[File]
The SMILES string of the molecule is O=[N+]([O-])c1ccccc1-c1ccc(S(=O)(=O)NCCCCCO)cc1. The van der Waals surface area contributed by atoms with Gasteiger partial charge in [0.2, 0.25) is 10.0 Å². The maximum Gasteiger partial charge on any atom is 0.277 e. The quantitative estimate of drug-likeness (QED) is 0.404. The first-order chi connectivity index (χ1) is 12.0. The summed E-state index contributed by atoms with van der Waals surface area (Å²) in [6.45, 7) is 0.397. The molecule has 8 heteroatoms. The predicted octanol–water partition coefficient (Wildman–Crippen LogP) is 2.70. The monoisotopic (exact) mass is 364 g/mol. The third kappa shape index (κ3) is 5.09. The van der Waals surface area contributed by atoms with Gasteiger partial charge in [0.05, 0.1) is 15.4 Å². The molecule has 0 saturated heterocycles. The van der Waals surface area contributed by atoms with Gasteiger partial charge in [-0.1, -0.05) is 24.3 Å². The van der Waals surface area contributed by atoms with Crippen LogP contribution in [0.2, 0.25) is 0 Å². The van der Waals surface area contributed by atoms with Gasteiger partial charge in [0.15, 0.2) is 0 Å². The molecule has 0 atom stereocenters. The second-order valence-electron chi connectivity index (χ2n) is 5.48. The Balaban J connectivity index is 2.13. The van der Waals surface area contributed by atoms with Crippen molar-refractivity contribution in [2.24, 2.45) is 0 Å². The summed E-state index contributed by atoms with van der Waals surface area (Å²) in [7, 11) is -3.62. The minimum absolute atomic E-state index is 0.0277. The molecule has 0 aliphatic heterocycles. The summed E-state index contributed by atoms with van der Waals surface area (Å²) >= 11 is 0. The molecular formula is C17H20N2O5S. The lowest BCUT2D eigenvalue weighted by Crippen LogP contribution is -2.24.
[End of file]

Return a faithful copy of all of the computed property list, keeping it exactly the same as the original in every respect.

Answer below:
The SMILES string of the molecule is O=[N+]([O-])c1ccccc1-c1ccc(S(=O)(=O)NCCCCCO)cc1. The van der Waals surface area contributed by atoms with Gasteiger partial charge in [0.2, 0.25) is 10.0 Å². The maximum Gasteiger partial charge on any atom is 0.277 e. The quantitative estimate of drug-likeness (QED) is 0.404. The first-order chi connectivity index (χ1) is 12.0. The summed E-state index contributed by atoms with van der Waals surface area (Å²) in [6.45, 7) is 0.397. The molecule has 8 heteroatoms. The predicted octanol–water partition coefficient (Wildman–Crippen LogP) is 2.70. The monoisotopic (exact) mass is 364 g/mol. The third kappa shape index (κ3) is 5.09. The van der Waals surface area contributed by atoms with Gasteiger partial charge in [0.05, 0.1) is 15.4 Å². The molecule has 0 saturated heterocycles. The van der Waals surface area contributed by atoms with Gasteiger partial charge in [-0.1, -0.05) is 24.3 Å². The van der Waals surface area contributed by atoms with Crippen LogP contribution in [0.2, 0.25) is 0 Å². The van der Waals surface area contributed by atoms with Gasteiger partial charge in [0.15, 0.2) is 0 Å². The molecule has 0 atom stereocenters. The second-order valence-electron chi connectivity index (χ2n) is 5.48. The Balaban J connectivity index is 2.13. The van der Waals surface area contributed by atoms with Crippen molar-refractivity contribution in [2.24, 2.45) is 0 Å². The summed E-state index contributed by atoms with van der Waals surface area (Å²) in [7, 11) is -3.62. The minimum absolute atomic E-state index is 0.0277. The molecule has 0 aliphatic heterocycles. The summed E-state index contributed by atoms with van der Waals surface area (Å²) >= 11 is 0. The molecular formula is C17H20N2O5S. The lowest BCUT2D eigenvalue weighted by Crippen LogP contribution is -2.24.